Jonathan Ambarian

HELENA — The Montana Supreme Court says a proposed ballot measure that would specifically protect access to abortion in the state constitution can continue through the process, overturning a decision from Attorney General Austin Knudsen to block the measure.

In a ruling Monday, six of the seven justices agreed the measure — informally called Ballot Issue 14 — did not violate the state’s requirement that unrelated changes to the constitution be voted on separately.

“CI-14 specifies the right it creates and the limitations thereto, which constitutes a single change to the Constitution,” said the opinion, written by Justice Ingrid Gustafson.

The measure was submitted by the committee Montanans Securing Reproductive Rights and backed by Planned Parenthood Advocates of Montana.

It would add language to the state constitution, establishing “a right to make and carry out decisions about one’s own pregnancy, including the right to abortion.”

The text says the right to abortion couldn’t be “denied or burdened” except for a compelling government interest that “clearly and convincingly addresses a medically acknowledged, bona fide health risk.” It says the government could regulate abortion after fetal viability — when a doctor believes a fetus could likely survive outside the uterus — but not to deny or burden an abortion when needed to protect a patient’s life or health. Finally, it says the government couldn’t “penalize, prosecute, or otherwise take adverse action against someone” based on their pregnancy outcomes or for “aiding or assisting” someone else in exercising the rights in the amendment.

Knudsen’s office said in January that the proposed amendment would go further than the Montana Supreme Court’s 1999 Armstrong decision, which allowed pre-viability abortion based on the constitutional right to privacy. They argued the measure therefore made an implicit change to that existing right.

Gustafson’s opinion said that the argument didn’t address the question of whether the proposal was making two separate constitutional changes.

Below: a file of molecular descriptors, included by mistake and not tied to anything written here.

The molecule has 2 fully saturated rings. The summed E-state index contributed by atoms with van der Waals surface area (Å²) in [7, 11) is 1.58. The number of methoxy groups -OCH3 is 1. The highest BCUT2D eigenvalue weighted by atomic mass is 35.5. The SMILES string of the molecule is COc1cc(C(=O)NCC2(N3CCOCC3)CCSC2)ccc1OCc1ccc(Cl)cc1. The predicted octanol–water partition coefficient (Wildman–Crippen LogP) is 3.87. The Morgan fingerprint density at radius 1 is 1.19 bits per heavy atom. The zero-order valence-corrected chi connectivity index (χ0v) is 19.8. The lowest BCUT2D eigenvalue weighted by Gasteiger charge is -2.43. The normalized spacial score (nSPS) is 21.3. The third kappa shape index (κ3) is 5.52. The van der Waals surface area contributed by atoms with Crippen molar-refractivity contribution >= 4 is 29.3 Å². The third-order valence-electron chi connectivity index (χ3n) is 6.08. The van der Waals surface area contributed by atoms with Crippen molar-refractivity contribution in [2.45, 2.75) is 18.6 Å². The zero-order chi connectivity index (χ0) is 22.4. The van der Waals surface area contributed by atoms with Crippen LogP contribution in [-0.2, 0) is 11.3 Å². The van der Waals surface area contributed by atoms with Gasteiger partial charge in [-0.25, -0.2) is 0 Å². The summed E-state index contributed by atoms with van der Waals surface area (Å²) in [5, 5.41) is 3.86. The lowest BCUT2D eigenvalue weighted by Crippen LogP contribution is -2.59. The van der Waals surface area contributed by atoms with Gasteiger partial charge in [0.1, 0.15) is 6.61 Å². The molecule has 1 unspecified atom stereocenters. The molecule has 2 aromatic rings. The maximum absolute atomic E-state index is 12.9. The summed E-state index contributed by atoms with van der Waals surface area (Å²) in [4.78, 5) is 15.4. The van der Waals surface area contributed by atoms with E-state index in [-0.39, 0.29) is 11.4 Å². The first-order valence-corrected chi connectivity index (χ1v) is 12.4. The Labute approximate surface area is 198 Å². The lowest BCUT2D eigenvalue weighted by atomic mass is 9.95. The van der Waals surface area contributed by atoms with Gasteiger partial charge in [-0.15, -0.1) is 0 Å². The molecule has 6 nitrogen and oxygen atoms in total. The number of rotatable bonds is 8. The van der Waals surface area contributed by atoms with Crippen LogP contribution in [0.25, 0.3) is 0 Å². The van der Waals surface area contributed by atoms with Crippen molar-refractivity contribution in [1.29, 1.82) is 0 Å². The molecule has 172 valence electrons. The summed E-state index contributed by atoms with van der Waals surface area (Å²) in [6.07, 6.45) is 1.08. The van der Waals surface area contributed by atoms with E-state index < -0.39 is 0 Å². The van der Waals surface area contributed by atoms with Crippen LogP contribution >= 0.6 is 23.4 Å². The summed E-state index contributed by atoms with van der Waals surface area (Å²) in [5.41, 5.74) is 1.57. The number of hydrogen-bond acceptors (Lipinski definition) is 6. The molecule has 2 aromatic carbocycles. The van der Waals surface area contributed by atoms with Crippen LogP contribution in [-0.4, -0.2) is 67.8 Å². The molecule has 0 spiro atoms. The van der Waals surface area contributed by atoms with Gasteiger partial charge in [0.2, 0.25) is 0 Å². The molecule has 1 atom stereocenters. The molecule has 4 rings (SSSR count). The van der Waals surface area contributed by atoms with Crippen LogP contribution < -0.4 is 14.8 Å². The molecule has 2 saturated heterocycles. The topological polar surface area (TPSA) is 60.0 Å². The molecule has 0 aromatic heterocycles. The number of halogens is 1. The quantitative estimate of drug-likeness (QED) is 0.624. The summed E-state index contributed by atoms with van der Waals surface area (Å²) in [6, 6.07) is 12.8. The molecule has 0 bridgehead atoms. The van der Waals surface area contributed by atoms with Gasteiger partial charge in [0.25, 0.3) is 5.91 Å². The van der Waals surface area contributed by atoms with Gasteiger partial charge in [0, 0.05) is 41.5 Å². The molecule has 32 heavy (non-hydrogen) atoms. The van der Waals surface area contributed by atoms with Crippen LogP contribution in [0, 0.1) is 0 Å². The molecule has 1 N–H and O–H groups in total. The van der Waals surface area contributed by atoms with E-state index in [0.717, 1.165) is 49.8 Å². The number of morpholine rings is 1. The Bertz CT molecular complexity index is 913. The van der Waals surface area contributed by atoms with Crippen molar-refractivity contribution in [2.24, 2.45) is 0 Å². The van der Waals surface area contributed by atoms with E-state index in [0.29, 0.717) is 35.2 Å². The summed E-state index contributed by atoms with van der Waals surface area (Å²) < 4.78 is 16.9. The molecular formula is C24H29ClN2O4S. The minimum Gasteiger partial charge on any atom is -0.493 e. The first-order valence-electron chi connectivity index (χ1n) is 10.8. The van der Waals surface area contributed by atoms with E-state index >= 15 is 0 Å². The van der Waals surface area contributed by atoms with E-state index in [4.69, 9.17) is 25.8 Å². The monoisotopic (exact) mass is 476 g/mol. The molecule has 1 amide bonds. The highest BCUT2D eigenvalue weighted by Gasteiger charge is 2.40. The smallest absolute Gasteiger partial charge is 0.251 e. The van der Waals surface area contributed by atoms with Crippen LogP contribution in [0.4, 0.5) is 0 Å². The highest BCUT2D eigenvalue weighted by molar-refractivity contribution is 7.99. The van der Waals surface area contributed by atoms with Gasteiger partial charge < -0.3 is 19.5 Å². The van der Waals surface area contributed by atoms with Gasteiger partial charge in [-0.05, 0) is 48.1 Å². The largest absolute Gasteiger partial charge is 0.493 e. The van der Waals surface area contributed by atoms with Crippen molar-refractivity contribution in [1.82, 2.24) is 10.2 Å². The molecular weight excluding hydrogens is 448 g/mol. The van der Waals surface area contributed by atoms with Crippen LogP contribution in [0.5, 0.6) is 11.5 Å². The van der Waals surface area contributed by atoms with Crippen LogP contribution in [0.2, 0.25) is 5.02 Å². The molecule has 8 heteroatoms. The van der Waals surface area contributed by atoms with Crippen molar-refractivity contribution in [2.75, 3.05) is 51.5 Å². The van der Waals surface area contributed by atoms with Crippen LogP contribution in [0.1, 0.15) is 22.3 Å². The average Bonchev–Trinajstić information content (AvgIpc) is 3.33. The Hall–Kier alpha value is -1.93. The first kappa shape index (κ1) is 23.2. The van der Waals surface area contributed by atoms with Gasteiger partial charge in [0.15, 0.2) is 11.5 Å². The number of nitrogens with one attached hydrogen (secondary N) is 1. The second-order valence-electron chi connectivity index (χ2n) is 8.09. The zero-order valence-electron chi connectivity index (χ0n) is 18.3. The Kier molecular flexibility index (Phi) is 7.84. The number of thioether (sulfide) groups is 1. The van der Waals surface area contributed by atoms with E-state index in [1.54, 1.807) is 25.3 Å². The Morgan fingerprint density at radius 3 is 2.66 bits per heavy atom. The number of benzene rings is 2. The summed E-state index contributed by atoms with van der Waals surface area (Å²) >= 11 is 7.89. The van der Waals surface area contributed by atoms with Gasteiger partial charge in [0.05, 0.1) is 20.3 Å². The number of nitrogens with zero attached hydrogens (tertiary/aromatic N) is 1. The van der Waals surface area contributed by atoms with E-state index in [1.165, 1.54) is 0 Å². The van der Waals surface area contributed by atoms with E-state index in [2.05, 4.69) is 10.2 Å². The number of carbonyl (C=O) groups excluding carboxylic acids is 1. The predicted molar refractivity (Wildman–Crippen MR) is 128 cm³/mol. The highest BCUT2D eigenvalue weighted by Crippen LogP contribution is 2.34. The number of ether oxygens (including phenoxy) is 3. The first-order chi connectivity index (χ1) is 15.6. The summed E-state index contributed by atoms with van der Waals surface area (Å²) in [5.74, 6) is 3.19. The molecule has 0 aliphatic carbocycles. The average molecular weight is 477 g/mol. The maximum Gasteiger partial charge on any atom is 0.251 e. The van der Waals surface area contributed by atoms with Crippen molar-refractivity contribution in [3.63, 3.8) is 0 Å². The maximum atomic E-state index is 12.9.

“These arguments instead go to how CI-14, if adopted, might be interpreted in future litigation and to Armstrong’s continued applicability on questions pertaining to the right to reproductive autonomy,” it said. “Such questions go beyond the Attorney General’s authority in making legal sufficiency determinations of ballot initiatives.”

The justices also rejected the attorney general’s argument that the measure was legally insufficient because it didn’t allow voters to make “independent political choices” on specific aspects of abortion rights.

“If CI-14 is placed on the ballot, voters may ultimately agree or disagree with the proposed change that CI-14 offers, but they will be able to understand what they are being asked to vote upon because CI-14 does not effect two or more changes that are not substantive and closely related,” Gustafson wrote.

The court ordered Knudsen to prepare ballot statements for the proposed amendment and forward them to the Secretary of State’s Office within five days — the next step toward allowing supporters of the measure to begin collecting signatures.

Justice Laurie McKinnon wrote her own concurring opinion, saying she agreed with the overall decision but wanted to ensure the court followed a clear framework in rulings on legal sufficiency.

Justice Jim Rice, the one member of the court who did not join in the majority opinion, wrote a dissent, in which he argued the attorney general’s decision was justified.

He said the ballot measure essentially created new definitions for some established legal concepts and created “internal conflict” about how to balance the government’s authority to regulate and a patient’s right to make decisions.

“The purpose of this review is to ‘avoid voter confusion . . . by ensuring proposals are not misleading or the effects of which are concealed or not readily understandable,’” Rice wrote. “While we have not previously held this purpose to be a standalone basis to reject an initiative, I believe it is clear that the provisions of CI-14 are not readily understood, have effects that are concealed, and would result in voter confusion this review is designed to prevent.”